Monday morning my husband, Jaka, had an appointment at the doctor’s. By this point, I had no color, I was in the bathroom nonstop, I couldn’t eat, I was (literally) screaming in pain. This was the worse I ever felt in my life. He said just come to the appointment with me.
At first, I thought what are you talking about the doctor will turn me away! He gave me a look that he couldn’t comprehend what I was worried about. He got called for his appointment and the doctor saw me as well, no complications. She sent me downstairs for immediate blood work and within an hour I was hooked up to an IV with pain medication in her office and waiting for an ambulance to pick me up.
I spent the day at the hospital getting fluids because I was very dehydrated and they ran tests. There was nothing they could do I was sent home and asked to return in two days. At this point, I was coming back to life a bit and went home to rest. Two days later I spent another day at the hospital getting fluids again as I wasn’t keeping any food in me. They diagnosed me with severe food poisoning.
The point of this story is that during my ambulance ride all I could think about is how much is this going to cost me? I had no idea and I was too embarrassed to ask. I thought well I will get a bill and deal with it then. The second day I spent at the hospital I began to wonder how much will they charge me for all of these fluids and tests. I began to worry a bit. I knew that the prices were going to be better than the US, but still. Once again, I was too embarrassed to ask and knew someone would say don’t worry about that now.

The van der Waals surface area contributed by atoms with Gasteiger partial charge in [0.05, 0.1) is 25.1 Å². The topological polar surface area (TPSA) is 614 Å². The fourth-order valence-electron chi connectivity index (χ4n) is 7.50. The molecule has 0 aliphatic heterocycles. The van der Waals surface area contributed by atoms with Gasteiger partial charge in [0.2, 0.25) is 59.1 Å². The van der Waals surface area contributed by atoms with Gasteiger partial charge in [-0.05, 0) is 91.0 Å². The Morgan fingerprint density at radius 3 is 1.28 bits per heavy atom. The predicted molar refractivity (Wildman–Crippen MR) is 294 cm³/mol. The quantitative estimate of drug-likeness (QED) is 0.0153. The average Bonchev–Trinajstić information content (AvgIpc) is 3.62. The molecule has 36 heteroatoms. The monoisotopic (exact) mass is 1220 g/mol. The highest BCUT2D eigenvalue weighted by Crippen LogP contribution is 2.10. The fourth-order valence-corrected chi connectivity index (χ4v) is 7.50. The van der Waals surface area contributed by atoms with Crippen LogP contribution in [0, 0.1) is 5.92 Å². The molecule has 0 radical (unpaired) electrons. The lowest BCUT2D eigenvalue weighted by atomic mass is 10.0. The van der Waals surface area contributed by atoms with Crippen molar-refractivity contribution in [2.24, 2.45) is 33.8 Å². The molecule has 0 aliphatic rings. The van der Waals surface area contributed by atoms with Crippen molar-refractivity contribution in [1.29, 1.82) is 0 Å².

I never received a bill. The entire process; visiting the doctor, blood work, pain meds via an IV, ambulance ride, urine and stool tests, more blood work, several bags of fluid and one potassium was covered by my monthly contributions aka my taxes.
I have a handful of these stories over the years where my biggest concern in the moment of a medical crisis was how will I pay for this? It is ingrained in me to always associate the two, but it doesn’t have to be that way.
Stories from the ground…
Just this week a story broke about a guy who was in China for work and upon his return back to the states he developed flu symptoms. Exercising caution he went to the hospital to check if it was COVID-19 (Coronavirus). Because of limited insurance, he opted just a flu test which came back positive for the flu so he was in the clear. Until his bill arrived of $3270.